The real Margaret Thatcher

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White House photo: Ronald Reagan and Margaret Thatcher, 1988

There's this new movie with Meryl Streep as Maggie. I'm not sure why one would bother paying $10 to see a fake Thatcher, when you can find so much on the web about the real Iron Lady. Here's the real deal, in a video produced by the Heritage Foundation:

In 1960, at home with her two children, following her maiden speech in the Commons:

More videos from over the course of her political career up to her final public speech, a eulogy for President Reagan, after the jump.

The Margaret Thatcher Foundation's website includes thousands of Thatcher's speeches and statements, major and minor alike, from 1945 to the present.

Here she is in 1961, after her appointment as Joint Secretary to the Ministry of Pensions:

From 1962, Thatcher complains that women MPs are limited to cabinet positions dealing with welfare and children and excluded from the major policy-making departments:

Interviewed on the BBC, following her 1974 re-election:

In 1975, at the Conservative Party conference:

"Let me give you my vision: a man's right to work as he will, to spend what he earns, to own property, to have the State as servant and not as master. They are the essence of a free economy and on that freedom all our other freedoms depend."

Her prayer upon her first arrival at No. 10 Downing Street as Prime Minister:

Her speech at the 1980 Conservative Party Conference: "You turn if you want to; the lady's not for turning." Thatcher spoke words we should heed 32 years later:

If spending money like water was the answer to our country's problems, we would have no problems now. If ever a nation has spent, spent, spent and spent again, ours has. Today that dream is over. All of that money has got us nowhere but it still has to come from somewhere. Those who urge us to relax the squeeze, to spend yet more money indiscriminately in the belief that it will help the unemployed and the small businessman are not being kind or compassionate or caring.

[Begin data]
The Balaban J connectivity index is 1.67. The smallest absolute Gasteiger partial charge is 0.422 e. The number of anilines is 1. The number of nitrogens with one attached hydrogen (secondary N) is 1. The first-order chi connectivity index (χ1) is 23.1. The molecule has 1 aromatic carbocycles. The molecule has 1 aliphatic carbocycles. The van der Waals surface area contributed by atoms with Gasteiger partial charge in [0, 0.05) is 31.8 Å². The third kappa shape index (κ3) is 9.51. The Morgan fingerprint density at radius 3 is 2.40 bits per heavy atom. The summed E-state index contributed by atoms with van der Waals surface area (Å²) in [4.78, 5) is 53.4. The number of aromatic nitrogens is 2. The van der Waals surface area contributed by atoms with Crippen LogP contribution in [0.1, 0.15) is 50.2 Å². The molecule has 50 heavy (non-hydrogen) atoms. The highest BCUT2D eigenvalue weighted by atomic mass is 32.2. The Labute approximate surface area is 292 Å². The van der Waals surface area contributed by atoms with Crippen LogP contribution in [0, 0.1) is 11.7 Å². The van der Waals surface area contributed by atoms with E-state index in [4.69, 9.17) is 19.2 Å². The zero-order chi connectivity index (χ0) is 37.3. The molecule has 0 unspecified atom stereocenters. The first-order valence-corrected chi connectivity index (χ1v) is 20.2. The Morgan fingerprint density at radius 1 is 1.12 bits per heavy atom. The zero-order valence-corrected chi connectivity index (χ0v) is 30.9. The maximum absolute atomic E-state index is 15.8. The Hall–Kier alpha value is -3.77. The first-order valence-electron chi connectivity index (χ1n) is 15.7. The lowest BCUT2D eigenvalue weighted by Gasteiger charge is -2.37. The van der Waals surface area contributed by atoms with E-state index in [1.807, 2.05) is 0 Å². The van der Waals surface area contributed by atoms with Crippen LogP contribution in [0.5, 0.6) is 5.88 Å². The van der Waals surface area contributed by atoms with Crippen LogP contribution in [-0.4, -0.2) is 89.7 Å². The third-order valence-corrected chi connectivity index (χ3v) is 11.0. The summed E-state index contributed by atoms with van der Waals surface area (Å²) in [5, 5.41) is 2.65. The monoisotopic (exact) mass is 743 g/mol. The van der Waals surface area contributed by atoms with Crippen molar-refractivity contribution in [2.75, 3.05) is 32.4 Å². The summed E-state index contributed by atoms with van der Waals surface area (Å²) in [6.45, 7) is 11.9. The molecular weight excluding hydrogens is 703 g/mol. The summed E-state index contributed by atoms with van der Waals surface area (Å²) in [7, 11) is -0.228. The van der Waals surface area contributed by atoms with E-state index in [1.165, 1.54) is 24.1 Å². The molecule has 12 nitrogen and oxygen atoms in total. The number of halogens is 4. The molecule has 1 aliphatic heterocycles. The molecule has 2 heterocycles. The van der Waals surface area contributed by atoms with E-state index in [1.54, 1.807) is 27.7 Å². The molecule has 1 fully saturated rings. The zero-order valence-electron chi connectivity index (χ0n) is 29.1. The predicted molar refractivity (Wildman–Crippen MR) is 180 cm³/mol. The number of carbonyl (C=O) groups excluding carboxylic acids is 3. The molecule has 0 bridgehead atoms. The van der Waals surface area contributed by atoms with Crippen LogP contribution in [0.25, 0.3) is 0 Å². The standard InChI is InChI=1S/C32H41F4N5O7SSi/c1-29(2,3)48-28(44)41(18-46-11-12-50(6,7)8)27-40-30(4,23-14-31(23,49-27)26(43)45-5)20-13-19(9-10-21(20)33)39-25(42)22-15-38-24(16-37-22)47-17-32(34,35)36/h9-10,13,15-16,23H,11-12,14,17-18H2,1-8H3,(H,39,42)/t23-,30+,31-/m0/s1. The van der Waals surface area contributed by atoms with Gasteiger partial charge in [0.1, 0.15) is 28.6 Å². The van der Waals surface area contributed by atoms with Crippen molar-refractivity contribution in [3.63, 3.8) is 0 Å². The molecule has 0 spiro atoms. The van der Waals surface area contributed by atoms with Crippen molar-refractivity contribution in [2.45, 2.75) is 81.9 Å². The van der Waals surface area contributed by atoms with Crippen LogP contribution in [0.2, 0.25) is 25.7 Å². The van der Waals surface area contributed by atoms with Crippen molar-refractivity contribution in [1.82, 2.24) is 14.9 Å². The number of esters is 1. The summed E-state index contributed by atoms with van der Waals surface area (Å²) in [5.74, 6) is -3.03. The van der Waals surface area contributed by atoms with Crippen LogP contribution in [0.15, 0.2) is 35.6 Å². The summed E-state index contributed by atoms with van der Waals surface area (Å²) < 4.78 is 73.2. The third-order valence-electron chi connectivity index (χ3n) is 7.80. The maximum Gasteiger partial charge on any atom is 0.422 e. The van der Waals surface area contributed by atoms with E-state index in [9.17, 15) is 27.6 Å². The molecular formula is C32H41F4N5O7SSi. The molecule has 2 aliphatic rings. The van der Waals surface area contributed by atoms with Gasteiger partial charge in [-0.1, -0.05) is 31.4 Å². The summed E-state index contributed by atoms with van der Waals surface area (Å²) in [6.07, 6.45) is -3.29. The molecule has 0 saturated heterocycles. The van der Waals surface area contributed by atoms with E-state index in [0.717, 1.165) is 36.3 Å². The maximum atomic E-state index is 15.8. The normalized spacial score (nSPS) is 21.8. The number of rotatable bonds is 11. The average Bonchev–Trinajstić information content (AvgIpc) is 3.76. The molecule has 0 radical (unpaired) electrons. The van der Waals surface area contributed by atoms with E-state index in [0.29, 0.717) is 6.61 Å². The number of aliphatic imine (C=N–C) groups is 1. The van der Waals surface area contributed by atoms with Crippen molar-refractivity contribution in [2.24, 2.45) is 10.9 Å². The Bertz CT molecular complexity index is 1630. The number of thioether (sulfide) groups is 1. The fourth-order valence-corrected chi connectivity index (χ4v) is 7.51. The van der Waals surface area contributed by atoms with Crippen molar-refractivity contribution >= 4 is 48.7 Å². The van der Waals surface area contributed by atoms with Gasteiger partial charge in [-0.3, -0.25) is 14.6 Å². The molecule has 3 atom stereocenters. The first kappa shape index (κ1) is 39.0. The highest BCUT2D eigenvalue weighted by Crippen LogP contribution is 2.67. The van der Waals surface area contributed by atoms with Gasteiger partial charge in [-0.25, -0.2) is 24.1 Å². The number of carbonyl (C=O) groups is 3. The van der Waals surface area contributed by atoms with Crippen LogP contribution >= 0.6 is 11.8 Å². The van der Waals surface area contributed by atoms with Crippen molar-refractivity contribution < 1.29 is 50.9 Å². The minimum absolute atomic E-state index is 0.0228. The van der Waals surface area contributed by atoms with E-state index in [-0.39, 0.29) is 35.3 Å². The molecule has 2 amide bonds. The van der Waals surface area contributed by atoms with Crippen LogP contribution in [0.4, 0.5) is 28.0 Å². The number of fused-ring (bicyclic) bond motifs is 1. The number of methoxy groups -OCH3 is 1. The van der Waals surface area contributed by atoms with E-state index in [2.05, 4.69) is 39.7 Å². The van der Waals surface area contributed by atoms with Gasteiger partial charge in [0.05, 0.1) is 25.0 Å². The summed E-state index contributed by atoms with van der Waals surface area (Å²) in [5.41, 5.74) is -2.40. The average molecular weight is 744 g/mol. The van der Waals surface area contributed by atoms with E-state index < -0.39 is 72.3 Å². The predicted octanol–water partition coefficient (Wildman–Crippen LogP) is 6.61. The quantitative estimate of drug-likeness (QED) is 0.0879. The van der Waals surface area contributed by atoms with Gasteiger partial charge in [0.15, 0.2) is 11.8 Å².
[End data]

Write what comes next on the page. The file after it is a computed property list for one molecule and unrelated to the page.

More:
They are not the friends of the unemployed or the small business. They are asking us to do again the very thing that caused the problems in the first place. We have made this point repeatedly.

Here's her final appearance at Prime Minister's Questions, November 22, 1990, just after the Europhiles in her own party carried out their coup:

In 2004, Thatcher's tribute to President Ronald Reagan, whose life she called "providential":

Others prophesied the decline of the West. He inspired America and its allies with renewed faith in their mission of freedom.

Others saw only limits to growth. He transformed a stagnant economy into an engine of opportunity.

Others hoped, at best, for an uneasy cohabitation with the Soviet Union. He won the Cold War, not only without firing a shot, but also by inviting enemies out of their fortress and turning them into friends.

I cannot imagine how any diplomat or any dramatist could improve on his words to Mikhail Gorbachev at the Geneva summit. "Let me tell you why it is we distrust you." Those words are candid and tough, and they cannot have been easy to hear. But they are also a clear invitation to a new beginning and a new relationship that would be rooted in trust.

We live today in the world that Ronald Reagan began to reshape with those words. It is a very different world, with different challenges and new dangers. All in all, however, it is one of greater freedom and prosperity, one more hopeful than the world he inherited on becoming president.

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» Margaret Thatcher, RIP from BatesLine

A world-changer has left this world for a better one. Former British Prime Minister Margaret Thatcher died today at age 87. I don't remember when I started paying attention to British politics; sometime in the mid-'70s, I imagine. I had a shortwave ra... Read More

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This page contains a single entry by Michael Bates published on January 15, 2012 12:02 AM.

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